Without a pump, your pool would be a mess. This piece of equipment has a small motorized system that circulates the water, drawing dirty water into the filter. But, as the pump runs on a small motor, it can be loud, and sometimes, the noise may be too much to handle. The pump motor should make a faintly detectable hum during regular operation, so if it starts to make louder noises than usual, it’s a warning that something is wrong. Fortunately, a noisy pool pump is relatively easy to troubleshoot and fix on your own if you don’t want to hire a costly professional!
In this article, I will go over how to locate the source of a loud pool pump and how to fix the issue. Let’s dive straight in!
- The first step to fixing your pool pump is locating the loud noise.
- The most common reason your pool pump is noisy is due to low water levels in the pump or internal blockage.
- If you have a loud pool pump, you should build an enclosure around it to soundproof.
- You may need to ask the company for a repair or replacement, as a noisy pump could be a sign of manufacturing errors.
Locating the Noise
The engine, impeller, and housing are the three primary components of a pool pump – all of which are essential components to circulate the water. The engine provides the pump’s operation control; its only function is spinning the impeller. The impeller is a water-sucking blade that spins inside the engine. A bucket with a basket-like mesh lining connects the filter to the housing.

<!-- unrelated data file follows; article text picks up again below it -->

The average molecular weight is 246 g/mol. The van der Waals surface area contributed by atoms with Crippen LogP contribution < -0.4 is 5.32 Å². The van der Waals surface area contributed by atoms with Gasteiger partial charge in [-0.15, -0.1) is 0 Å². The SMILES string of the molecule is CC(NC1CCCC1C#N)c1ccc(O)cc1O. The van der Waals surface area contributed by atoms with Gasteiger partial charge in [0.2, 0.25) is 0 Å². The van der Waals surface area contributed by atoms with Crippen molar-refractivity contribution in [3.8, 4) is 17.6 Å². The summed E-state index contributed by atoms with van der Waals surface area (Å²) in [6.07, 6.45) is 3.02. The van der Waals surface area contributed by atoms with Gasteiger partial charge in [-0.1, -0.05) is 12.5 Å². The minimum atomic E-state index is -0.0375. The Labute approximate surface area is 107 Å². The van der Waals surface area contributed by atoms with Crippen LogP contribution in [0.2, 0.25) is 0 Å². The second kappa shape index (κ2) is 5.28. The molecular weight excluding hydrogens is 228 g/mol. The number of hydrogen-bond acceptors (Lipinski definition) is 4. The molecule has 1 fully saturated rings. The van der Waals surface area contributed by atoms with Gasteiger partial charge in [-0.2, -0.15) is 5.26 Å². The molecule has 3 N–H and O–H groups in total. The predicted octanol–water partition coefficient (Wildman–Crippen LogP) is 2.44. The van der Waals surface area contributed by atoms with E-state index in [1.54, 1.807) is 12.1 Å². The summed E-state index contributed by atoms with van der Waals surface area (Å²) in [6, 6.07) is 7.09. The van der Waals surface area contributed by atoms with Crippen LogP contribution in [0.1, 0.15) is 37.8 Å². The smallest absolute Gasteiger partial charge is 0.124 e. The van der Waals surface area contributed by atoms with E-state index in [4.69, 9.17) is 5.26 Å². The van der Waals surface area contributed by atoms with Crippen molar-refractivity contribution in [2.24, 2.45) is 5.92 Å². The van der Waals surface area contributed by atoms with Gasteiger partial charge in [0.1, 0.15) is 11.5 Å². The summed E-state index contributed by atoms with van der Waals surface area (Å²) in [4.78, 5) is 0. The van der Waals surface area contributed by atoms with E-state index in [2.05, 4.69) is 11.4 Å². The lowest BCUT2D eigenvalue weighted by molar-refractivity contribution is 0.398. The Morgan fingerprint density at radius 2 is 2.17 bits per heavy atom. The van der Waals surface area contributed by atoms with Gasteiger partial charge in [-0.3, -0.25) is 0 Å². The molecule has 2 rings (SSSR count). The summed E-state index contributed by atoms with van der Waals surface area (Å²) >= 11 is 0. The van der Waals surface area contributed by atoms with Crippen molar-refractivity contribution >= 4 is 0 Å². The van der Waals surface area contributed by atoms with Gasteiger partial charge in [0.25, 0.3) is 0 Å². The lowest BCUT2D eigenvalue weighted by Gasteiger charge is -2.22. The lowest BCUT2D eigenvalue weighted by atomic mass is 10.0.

No matter how unpleasant your pool pump’s noise is, finding the source is the first step to stopping it. Is it coming from the wet end of the pool pump or the motor itself – that is, the housing or the impeller?
The type of sound that emanates from the pump will help you figure out what’s wrong with it. Here are a few different types of noises your pump may be making.
If the pump makes a grinding sound like stones rattling inside, the culprit is generally the impeller or housing. There could be loose screws or something blocking the impeller. If you check the pump and nothing is obstructing it, you may need to replace the impeller.
Sporadic Loud Noises
If your pool pump makes loud noises that start and stop sporadically, it generally indicates that your skimmer basket is full or there is a clog in your plumbing, preventing water from coming to the pump.